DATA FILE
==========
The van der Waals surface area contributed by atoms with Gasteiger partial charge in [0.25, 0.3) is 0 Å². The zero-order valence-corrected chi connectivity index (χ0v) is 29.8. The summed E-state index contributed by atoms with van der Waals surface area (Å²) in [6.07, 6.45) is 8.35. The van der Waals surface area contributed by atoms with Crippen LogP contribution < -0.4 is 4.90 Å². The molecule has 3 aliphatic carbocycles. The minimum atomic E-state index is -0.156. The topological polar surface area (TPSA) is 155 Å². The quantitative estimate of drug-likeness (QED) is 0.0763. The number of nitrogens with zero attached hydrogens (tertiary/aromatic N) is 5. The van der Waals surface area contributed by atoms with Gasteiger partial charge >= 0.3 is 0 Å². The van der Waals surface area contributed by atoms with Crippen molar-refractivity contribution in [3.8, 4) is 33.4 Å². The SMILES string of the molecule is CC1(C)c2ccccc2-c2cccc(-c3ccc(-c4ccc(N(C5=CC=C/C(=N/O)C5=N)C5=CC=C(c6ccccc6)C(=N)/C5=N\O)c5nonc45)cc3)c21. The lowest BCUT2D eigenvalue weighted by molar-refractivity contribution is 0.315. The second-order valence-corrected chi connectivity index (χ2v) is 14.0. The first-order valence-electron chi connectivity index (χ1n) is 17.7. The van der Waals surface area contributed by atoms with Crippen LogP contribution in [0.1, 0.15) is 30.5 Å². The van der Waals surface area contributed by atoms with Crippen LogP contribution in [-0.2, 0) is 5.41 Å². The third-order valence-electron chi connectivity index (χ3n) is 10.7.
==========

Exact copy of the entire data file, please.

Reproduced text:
The van der Waals surface area contributed by atoms with Gasteiger partial charge in [0.25, 0.3) is 0 Å². The zero-order valence-corrected chi connectivity index (χ0v) is 29.8. The summed E-state index contributed by atoms with van der Waals surface area (Å²) in [6.07, 6.45) is 8.35. The van der Waals surface area contributed by atoms with Crippen LogP contribution < -0.4 is 4.90 Å². The molecule has 3 aliphatic carbocycles. The minimum atomic E-state index is -0.156. The topological polar surface area (TPSA) is 155 Å². The quantitative estimate of drug-likeness (QED) is 0.0763. The number of nitrogens with zero attached hydrogens (tertiary/aromatic N) is 5. The van der Waals surface area contributed by atoms with Gasteiger partial charge >= 0.3 is 0 Å². The van der Waals surface area contributed by atoms with Crippen molar-refractivity contribution in [3.8, 4) is 33.4 Å². The SMILES string of the molecule is CC1(C)c2ccccc2-c2cccc(-c3ccc(-c4ccc(N(C5=CC=C/C(=N/O)C5=N)C5=CC=C(c6ccccc6)C(=N)/C5=N\O)c5nonc45)cc3)c21. The lowest BCUT2D eigenvalue weighted by molar-refractivity contribution is 0.315. The second-order valence-corrected chi connectivity index (χ2v) is 14.0. The first-order valence-electron chi connectivity index (χ1n) is 17.7. The van der Waals surface area contributed by atoms with Crippen LogP contribution in [0.1, 0.15) is 30.5 Å². The van der Waals surface area contributed by atoms with Crippen LogP contribution in [-0.2, 0) is 5.41 Å². The third-order valence-electron chi connectivity index (χ3n) is 10.7.